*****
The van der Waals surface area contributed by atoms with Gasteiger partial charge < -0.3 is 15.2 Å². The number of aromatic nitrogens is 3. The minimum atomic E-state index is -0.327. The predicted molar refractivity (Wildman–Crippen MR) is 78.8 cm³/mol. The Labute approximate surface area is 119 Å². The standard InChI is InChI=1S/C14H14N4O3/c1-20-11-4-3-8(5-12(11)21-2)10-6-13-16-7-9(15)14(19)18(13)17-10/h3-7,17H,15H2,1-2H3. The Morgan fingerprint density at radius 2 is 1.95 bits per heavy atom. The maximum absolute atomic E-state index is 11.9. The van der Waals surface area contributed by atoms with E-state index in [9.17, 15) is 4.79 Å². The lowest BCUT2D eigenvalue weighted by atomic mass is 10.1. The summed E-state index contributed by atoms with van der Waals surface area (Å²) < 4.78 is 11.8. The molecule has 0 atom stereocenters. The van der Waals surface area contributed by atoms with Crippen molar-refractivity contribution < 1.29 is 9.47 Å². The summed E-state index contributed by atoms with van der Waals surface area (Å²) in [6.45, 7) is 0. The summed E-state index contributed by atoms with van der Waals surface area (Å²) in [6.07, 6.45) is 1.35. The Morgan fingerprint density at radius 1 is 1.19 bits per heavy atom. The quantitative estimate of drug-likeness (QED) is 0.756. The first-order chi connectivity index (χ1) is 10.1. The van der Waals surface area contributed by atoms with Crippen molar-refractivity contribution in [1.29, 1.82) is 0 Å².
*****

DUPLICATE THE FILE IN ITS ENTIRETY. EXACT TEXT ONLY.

The van der Waals surface area contributed by atoms with Gasteiger partial charge < -0.3 is 15.2 Å². The number of aromatic nitrogens is 3. The minimum atomic E-state index is -0.327. The predicted molar refractivity (Wildman–Crippen MR) is 78.8 cm³/mol. The Labute approximate surface area is 119 Å². The standard InChI is InChI=1S/C14H14N4O3/c1-20-11-4-3-8(5-12(11)21-2)10-6-13-16-7-9(15)14(19)18(13)17-10/h3-7,17H,15H2,1-2H3. The Morgan fingerprint density at radius 2 is 1.95 bits per heavy atom. The maximum absolute atomic E-state index is 11.9. The van der Waals surface area contributed by atoms with E-state index in [9.17, 15) is 4.79 Å². The lowest BCUT2D eigenvalue weighted by atomic mass is 10.1. The summed E-state index contributed by atoms with van der Waals surface area (Å²) < 4.78 is 11.8. The molecule has 0 atom stereocenters. The van der Waals surface area contributed by atoms with Crippen molar-refractivity contribution < 1.29 is 9.47 Å². The summed E-state index contributed by atoms with van der Waals surface area (Å²) in [6.45, 7) is 0. The summed E-state index contributed by atoms with van der Waals surface area (Å²) in [6.07, 6.45) is 1.35. The Morgan fingerprint density at radius 1 is 1.19 bits per heavy atom. The quantitative estimate of drug-likeness (QED) is 0.756. The first-order chi connectivity index (χ1) is 10.1. The van der Waals surface area contributed by atoms with Crippen molar-refractivity contribution in [1.29, 1.82) is 0 Å².